The rise of Buddhism in Tibet is very contradictory, but many sources say that the first official introduction of Buddhist scriptures into Tibet occurred during the reign of the 28th King of the Yarlung Kingdom (about 500 AD). This book was not translated into Tibetan until the reign of King Songtsen Gambo (b. 617), the 33rd King of Tibet.
The king married two wives from neighbouring countries, in addition to his three Tibetan wives, one from Nepal and one from China. Two princesses brought precious Buddha statues as dowry to Lhasa. They built temples to house these Buddha statues. Jokhang Temple was built by Princess Brekuti of Nepal, and Ramche Temple was built by Princess Wencheng of China. This marked the introduction of Buddhism to Tibet.
After the late 8th century, Tibet actively promoted Buddhism with royal support. Trisong Detsen, the 37th Tibetan king, invited the Indian master Padmasambhava, Śāntarakṣita, and Vimalamitra to Tibet. They established the first Buddhist monastery, Samye, and initiated large-scale translation of Buddhist scriptures. Additionally, Indian scholars such as Kamalashila were invited to translate these scriptures into Tibetan. These efforts greatly contributed to the firm establishment of Buddhism in Tibet, as the presence of the Sangha was deemed essential. In 792, King Trisong Detsen officially declared Indian Buddhism as the state religion of Tibet after a profound philosophical debate.
Padmasambhava, a Maha Yogi from the Hindu Kush, provided an extensive introduction to the esoteric significance of Mahayana. It involves harnessing concealed power for liberation and to evade ceaseless rebirth. This approach also entails a Shamanistic methodology with novel objectives. Upon overpowering all the Bon magicians, Padmasambhava effectively transformed belief in Tibet, triumphing over them individually.
On impulse, the Great Samye Monastery was built around 775. Taking the classic Indian tradition, the Nalanda tradition as an idol, many temples were built between Lhasa and the Yarlung Valley. There are hundreds of meditation caves across Tibet and Himalayan kingdoms. It is believed that due to his visit, these hermits and caves can still be visited and operated by local yogis and meditators.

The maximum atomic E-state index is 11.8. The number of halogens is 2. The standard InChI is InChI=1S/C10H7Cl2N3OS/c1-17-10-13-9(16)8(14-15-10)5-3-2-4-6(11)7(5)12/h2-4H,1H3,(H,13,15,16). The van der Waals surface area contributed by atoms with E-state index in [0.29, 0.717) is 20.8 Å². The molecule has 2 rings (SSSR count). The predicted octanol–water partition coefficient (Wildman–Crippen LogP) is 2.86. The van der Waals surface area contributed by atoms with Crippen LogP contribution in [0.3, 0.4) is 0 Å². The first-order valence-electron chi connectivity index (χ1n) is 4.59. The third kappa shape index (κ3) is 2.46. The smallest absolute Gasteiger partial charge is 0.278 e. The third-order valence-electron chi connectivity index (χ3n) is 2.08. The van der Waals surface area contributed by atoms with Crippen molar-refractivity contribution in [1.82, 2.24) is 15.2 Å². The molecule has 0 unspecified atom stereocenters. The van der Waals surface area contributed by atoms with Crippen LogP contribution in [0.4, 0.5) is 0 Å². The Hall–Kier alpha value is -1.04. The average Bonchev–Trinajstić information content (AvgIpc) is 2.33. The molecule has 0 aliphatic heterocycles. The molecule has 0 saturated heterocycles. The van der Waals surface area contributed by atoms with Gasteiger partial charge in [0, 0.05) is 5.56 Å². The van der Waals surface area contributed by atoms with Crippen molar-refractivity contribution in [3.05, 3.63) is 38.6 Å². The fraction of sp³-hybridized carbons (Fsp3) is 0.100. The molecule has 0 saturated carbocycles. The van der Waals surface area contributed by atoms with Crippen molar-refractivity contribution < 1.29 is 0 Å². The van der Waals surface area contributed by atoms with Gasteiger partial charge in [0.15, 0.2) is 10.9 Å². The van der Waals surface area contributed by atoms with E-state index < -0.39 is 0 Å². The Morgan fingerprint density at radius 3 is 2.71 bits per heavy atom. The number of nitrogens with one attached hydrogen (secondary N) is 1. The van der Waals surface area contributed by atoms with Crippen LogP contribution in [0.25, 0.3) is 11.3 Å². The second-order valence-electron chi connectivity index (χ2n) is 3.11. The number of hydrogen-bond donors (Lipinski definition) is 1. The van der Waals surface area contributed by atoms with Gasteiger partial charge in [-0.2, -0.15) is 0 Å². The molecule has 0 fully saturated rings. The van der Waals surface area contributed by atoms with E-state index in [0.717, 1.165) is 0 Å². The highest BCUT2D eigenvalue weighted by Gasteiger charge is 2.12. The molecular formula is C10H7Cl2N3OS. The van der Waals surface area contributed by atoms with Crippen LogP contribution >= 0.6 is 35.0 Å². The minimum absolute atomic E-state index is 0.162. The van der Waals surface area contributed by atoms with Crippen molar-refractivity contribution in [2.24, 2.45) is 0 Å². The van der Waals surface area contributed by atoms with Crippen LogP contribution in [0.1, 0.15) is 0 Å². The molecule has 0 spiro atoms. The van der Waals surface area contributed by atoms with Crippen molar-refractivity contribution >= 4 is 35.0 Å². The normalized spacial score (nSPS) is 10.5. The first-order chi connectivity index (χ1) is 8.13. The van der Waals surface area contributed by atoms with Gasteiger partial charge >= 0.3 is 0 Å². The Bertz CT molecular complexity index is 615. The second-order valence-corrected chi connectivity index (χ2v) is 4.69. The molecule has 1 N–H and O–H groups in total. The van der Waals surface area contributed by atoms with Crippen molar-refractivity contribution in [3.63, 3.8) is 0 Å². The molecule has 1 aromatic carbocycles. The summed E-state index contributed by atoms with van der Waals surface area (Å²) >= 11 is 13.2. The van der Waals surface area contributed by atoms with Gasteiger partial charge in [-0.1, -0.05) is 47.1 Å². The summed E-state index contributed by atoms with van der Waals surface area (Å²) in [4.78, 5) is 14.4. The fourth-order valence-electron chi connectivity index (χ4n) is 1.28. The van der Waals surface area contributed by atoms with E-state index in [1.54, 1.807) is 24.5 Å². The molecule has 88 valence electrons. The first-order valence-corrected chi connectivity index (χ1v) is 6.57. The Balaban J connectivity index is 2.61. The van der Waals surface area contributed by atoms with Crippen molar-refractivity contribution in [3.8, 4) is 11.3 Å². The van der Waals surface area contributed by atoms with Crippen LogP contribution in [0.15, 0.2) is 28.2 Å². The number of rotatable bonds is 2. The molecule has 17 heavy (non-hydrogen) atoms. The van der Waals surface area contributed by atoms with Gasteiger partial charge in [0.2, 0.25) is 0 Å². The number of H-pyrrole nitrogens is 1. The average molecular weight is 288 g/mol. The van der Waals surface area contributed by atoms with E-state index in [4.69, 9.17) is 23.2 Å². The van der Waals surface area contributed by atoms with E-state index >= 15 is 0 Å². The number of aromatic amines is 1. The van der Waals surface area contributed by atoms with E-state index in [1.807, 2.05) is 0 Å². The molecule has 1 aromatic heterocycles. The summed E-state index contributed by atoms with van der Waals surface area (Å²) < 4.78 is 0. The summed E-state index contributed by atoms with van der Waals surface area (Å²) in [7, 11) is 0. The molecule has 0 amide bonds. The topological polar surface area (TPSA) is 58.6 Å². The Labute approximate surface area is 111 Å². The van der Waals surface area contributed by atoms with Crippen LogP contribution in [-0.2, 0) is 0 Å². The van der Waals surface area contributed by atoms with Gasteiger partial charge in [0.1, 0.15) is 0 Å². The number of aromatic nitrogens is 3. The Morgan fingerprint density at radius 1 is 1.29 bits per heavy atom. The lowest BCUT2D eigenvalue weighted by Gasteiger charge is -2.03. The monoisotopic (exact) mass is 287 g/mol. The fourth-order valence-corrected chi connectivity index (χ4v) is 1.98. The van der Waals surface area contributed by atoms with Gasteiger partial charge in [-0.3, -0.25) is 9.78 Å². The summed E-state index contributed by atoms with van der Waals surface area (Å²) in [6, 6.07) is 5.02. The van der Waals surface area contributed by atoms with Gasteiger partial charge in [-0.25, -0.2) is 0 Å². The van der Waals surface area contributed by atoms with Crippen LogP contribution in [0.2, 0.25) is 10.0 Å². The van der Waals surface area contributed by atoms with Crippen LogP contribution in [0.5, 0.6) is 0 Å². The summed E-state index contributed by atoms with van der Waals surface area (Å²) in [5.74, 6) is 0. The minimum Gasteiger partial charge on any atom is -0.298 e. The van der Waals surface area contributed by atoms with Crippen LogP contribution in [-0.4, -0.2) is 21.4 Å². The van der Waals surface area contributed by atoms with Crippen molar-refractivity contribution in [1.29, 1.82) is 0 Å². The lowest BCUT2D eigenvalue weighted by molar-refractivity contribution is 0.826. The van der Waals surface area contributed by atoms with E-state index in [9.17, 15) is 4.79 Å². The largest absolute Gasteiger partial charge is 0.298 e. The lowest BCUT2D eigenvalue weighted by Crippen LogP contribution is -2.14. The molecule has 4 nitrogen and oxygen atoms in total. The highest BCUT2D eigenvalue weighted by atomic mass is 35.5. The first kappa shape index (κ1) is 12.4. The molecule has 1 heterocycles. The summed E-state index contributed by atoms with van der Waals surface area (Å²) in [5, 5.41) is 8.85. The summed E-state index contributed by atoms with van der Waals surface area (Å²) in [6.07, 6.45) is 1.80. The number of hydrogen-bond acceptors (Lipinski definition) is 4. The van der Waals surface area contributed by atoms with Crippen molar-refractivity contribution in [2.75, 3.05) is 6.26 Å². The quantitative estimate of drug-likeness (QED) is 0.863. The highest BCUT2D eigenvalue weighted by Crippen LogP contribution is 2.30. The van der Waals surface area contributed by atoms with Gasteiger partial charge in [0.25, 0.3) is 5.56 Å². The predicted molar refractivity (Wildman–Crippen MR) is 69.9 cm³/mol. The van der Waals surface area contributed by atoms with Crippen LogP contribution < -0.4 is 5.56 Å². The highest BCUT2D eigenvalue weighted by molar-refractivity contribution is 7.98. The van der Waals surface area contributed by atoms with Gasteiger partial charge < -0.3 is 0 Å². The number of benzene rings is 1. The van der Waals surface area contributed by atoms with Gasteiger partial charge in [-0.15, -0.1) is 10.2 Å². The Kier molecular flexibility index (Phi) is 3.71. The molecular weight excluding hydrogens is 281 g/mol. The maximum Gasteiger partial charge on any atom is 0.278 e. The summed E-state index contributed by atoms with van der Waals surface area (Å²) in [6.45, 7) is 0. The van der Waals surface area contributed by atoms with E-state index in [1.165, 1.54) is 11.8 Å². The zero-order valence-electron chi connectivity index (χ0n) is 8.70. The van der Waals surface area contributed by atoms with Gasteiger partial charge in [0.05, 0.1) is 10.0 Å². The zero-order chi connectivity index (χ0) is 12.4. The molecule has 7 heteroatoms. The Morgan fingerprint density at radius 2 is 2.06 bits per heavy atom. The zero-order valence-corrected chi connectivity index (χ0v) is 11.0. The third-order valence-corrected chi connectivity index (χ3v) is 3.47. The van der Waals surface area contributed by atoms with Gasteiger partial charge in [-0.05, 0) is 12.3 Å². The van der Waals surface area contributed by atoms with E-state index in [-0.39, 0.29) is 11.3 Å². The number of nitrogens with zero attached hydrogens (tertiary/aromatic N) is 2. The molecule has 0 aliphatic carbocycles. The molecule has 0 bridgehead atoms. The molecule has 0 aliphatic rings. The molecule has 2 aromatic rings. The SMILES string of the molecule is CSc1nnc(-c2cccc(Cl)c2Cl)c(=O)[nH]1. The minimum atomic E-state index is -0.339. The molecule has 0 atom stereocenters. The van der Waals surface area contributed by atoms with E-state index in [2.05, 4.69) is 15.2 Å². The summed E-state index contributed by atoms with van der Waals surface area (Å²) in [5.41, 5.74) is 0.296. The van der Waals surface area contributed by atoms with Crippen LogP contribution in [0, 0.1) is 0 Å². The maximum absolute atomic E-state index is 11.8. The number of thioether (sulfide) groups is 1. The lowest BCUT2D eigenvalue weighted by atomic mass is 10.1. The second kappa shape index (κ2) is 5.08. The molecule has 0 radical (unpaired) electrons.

Deline and revival
Buddhism is almost disappeared when Langya King brutally persecuted it in 842 AD. For a long time, there was no ordination or central religious authority in Tibet, but the primitive Bon religion prevailed. With the help of Tibetan monks studying in India, Buddhism was revived with the help of the Guge King Yeshi.
The revival occurred in 1042 when Atisha Dipamkara (Jowo Je) introduced Buddhist philosophy, which became the foundation of philosophical teachings in most Tibetan traditions. After Atisha, the influence of the Indian master was limited. Drom Tonpa, the main disciple of Atisha, founded Kadam, which greatly impacted the Kagyu, Sakya, and Gelug traditions.
Tibetan Buddhism carefully reflects the Buddhism that existed in India around the 11th century. Many Tibetan masters rejected the term Lamaism because it showed that Tibetan teachers developed their own forms of Buddhism. Since the beginning of Buddhism in Tibet, the Tibetan Bon religion has become a more influential religion. Prayer flags and incense may have been spread from the Bon religion.
Not only foreign influences, but Tibetan master also promoted the development of Buddhism, and gradually developed into four different sects in different periods: the Nyingma school founded by Guru Padmasambhava, Atisha and his Tibetan disciples Dromtonpa introduce Kadampa. The Kagyu Sect is founded Marba and Milarepa, the Sakya Sect founded by Khon Kunchok Gyalpo and Je Tsongkhapa founded the Gelug sect.